VHS or Beta – Night on Fire

Music Reviews VHS or Beta
VHS or Beta – Night on Fire

No one expected to hear from Louisville’s VHS or Beta again after its 2002 nouveau disco opus Le Funk. They were a little-known outfit on a tiny label whose conceptual hook—guitar-based band plays continental disco/house instrumentals—seemed gimmicky, despite the presence of a couple quality dance anthems. But subsequent indie trends (electroclash and dance-punk) have kept VHS or Beta in the game, and here they are two years later, making their major-label debut.

It sounds as though they’ve stayed relevant by evolving, because Night on Fire is a different sort of record altogether. Consisting mostly of proper New Wave songs, Night on Fire gives lead singer Craig Pfunder a chance to use his voice, which splits the difference between Simon LeBon’s glammy camp and Robert Smith’s gloomy whine. Indeed, The Cure’s “Let’s Go to Bed,”” with its brilliant “verse slowly turning the corner into the chorus” structure, seems the obvious template for about half the tracks. Good song to emulate, certainly, but a new twist is essential, and VHS or Beta are helpless to provide it.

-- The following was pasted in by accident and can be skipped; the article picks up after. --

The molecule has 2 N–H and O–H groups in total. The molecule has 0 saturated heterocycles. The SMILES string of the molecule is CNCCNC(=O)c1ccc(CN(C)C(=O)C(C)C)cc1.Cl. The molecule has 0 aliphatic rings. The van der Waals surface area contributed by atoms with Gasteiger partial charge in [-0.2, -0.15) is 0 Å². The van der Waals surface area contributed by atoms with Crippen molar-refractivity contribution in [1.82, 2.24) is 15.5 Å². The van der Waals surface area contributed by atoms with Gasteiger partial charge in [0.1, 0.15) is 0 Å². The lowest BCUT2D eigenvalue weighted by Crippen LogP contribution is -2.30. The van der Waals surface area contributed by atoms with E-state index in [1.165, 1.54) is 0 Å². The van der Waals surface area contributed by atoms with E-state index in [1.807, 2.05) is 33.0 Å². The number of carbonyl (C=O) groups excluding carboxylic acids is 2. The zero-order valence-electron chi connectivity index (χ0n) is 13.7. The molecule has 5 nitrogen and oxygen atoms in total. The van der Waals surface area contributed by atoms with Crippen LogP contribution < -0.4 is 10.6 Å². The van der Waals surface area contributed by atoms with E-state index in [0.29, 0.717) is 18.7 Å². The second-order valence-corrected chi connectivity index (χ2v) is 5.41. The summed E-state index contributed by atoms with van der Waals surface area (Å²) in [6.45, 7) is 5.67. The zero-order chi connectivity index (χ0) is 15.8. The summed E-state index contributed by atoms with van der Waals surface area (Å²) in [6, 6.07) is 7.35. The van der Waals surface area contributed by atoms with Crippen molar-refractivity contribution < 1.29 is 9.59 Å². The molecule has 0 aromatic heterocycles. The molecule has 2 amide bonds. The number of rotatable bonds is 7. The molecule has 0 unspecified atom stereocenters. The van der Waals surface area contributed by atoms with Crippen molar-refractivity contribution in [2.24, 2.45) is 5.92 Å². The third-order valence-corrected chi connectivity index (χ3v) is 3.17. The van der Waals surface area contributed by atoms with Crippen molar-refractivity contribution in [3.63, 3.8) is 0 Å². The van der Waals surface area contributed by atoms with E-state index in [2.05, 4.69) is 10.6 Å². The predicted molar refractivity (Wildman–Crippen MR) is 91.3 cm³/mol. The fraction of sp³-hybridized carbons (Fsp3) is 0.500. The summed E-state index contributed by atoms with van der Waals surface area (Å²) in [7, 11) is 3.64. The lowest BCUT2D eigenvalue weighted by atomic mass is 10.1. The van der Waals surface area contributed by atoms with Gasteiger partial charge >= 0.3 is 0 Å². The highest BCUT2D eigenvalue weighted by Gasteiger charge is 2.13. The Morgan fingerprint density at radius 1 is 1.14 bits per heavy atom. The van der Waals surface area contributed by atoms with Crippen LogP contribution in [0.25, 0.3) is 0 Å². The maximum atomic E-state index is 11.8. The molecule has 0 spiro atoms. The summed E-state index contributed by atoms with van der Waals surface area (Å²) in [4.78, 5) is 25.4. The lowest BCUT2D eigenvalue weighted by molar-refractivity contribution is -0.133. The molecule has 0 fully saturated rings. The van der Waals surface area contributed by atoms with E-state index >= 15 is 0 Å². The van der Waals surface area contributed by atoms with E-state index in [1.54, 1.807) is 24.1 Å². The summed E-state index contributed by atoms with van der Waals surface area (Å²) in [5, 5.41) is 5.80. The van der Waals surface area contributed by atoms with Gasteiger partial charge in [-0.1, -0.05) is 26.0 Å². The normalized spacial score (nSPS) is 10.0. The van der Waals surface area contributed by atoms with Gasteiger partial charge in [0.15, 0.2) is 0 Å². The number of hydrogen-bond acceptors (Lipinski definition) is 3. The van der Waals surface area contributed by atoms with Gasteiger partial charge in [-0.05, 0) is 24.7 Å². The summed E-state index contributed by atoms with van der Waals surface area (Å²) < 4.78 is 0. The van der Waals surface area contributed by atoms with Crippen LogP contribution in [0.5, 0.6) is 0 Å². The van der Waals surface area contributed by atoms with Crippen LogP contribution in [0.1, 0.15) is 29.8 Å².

Instead we get a handful of OK songs that will make no one forget the ’80s classics from whence they came. Night on Fire is going to need a gifted remixer to transform it into the dance-floor-packer it aspires to be, and “Alive” aims for Simple Minds’ “Don’t You Forget About Me” territory but lands limply a couple rings away. Oddly, the best songs are instrumentals like “Nightwaves,” which contains a needed jolt of musical humor in the form of earnest guitar riffing pulled from the Miami Vice soundtrack. Night on Fire does little to distinguish itself in a crowded field.

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